This article was published online on 30 January 2014. An error was subsequently identified. This notice is included in the online versions to indicate that online version have been corrected 14 August 2014.
A Case of Brachymetatarsia From Medieval Sardinia (Italy)
Article first published online: 30 JAN 2014
Copyright © 2014 Wiley Periodicals, Inc.
The Anatomical Record
Volume 297, Issue 4, pages 650–652, April 2014
How to Cite
Giuffra, V., Bianucci, R., Milanese, M., Tognotti, E., Montella, A., Caramella, D., Fornaciari, G. and Bandiera, P. (2014), A Case of Brachymetatarsia From Medieval Sardinia (Italy). Anat Rec, 297: 650–652. doi: 10.1002/ar.22883
- Issue published online: 18 MAR 2014
- Article first published online: 30 JAN 2014
- Manuscript Accepted: 20 DEC 2013
- Manuscript Revised: 6 DEC 2013
- Manuscript Received: 19 AUG 2013
- RAS Legge regionale 7 agosto 2007, n. 7, bando 2010
Vol. 298, Issue 3, 638, Article first published online: 17 FEB 2015
- congenital diseases;
- shortened fourth metatarsal bone;
- Middle Ages
Archaeological excavations carried out in the Medieval village of Geridu (Sardinia) uncovered several burials dating to the late 13th or the first half of 14th century. Among these individuals, the skeleton of an adult female showing a bilateral abnormal shortness of the fourth metatarsal bone was identified. Bilaterality and absence of other skeletal anomalies allow to rule out an acquired aetiology of the disease and to support a diagnosis of congenital brachymetatarsia. Such a rare deformity has a clinical incidence of 0.02% to 0.05%, with strong predominance of the female gender. To our knowledge, no other cases of brachymetatarsia have been reported in paleopathology so far. Anat Rec, 297:650–652, 2014. © 2014 Wiley Periodicals, Inc.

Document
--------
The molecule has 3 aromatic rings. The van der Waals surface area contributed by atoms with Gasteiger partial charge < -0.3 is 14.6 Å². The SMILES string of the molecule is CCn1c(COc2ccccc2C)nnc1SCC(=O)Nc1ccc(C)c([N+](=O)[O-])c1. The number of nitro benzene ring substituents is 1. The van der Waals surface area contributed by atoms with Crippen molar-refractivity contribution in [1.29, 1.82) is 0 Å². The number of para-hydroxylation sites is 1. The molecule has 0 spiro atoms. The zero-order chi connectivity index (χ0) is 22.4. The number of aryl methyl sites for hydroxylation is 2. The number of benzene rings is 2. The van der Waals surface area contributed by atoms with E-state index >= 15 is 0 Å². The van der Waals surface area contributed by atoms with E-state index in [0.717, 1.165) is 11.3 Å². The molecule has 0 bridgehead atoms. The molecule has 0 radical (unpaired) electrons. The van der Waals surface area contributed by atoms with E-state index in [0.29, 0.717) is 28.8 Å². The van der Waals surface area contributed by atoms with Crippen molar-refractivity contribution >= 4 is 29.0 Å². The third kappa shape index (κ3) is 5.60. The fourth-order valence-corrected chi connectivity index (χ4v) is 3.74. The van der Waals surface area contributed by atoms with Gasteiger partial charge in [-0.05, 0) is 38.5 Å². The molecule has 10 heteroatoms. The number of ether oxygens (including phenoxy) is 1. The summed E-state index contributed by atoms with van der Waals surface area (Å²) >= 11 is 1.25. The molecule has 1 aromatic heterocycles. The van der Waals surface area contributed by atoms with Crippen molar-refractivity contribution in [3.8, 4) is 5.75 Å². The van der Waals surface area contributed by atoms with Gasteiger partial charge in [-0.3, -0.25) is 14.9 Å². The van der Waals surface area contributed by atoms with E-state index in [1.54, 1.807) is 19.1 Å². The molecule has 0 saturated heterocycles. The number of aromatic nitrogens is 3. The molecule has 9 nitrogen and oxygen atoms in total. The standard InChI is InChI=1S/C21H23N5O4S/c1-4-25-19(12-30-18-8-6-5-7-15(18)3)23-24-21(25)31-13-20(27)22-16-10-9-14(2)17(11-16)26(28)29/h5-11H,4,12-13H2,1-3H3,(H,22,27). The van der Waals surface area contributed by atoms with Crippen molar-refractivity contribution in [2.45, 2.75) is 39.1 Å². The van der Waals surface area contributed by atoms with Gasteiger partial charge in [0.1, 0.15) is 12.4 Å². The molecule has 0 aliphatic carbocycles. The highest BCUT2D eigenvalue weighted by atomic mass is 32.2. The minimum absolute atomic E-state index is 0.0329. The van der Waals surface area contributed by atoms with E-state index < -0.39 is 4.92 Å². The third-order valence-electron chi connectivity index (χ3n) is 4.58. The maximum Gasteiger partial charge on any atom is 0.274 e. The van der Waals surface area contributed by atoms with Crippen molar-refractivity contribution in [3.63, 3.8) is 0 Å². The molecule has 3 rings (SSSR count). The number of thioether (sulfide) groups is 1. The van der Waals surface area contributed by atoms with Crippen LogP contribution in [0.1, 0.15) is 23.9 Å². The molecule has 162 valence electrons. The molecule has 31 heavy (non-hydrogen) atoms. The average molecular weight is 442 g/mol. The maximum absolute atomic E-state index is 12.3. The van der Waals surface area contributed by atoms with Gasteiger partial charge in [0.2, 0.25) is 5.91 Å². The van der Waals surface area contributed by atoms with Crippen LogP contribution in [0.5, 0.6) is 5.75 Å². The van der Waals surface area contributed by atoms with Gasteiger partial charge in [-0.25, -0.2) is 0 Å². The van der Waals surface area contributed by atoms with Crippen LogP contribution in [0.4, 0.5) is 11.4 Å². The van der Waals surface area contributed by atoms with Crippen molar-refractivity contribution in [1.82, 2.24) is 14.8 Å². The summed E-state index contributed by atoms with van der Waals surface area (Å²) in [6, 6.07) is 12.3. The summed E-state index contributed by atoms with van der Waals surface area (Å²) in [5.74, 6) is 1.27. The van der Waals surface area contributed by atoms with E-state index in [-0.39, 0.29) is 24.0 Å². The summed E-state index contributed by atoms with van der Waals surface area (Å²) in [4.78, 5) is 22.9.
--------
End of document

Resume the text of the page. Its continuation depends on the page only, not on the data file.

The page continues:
Modern medicine has classified a large number of congenital disorders involving defects in a developing fetuses and in infantile age; these disorders range from minor anomalies, generally asymptomatic, to the more severe abnormalities, some of which are incompatible with life. Although congenital defects have been reported in ancient human remains (Barnes, 1994; Ortner, 2003; Roberts and Manchester, 2007), it is still impossible to determine the range and incidence of congenital diseases in Antiquity.
Apart from attesting the presence of specific diseases in the past, these cases are of great topical interest. They allow to observe the evolution up to adult age of many defects most of which are corrected by surgery today; they also allow to infer the social behavior of past societies towards impaired or deformed individuals. All reports are important, considering the relatively small number of published archaeological cases of congenital diseases.
Here we report on a case of abnormal shortness of the fourth metatarsal bones, defined brachymetatarsia, from Medieval Sardinia.
Brachymetatarsia is a rare deformity, whose incidence in modern populations ranges from 0.02% (Urano et al., 1978) to 0.05% (Mah et al., 1983). The condition shows a strong female prevalence of 25:1 and the defect is bilateral in the majority of cases (72%) (Urano et al., 1978). The diagnosis of brachymetatarsia can be made when one metatarsal is 5 mm or more proximal to the parabolic arc of the metatarsal heads. Any metatarsal can be affected, but the fourth metatarsal results the most frequently involved (Schmizzi and Brage, 2004).
MATERIALS AND METHODS
The medieval village of Geridu, located in northern Sardinia, disappeared in the early decades of the 16th century and has been brought to light thanks to archaeological excavations carried out in recent decades. In particular, 25 single pit graves dating back to the late 13th or the first half of 14th century have been uncovered (Milanese, 2001; Milanese et al., 2004).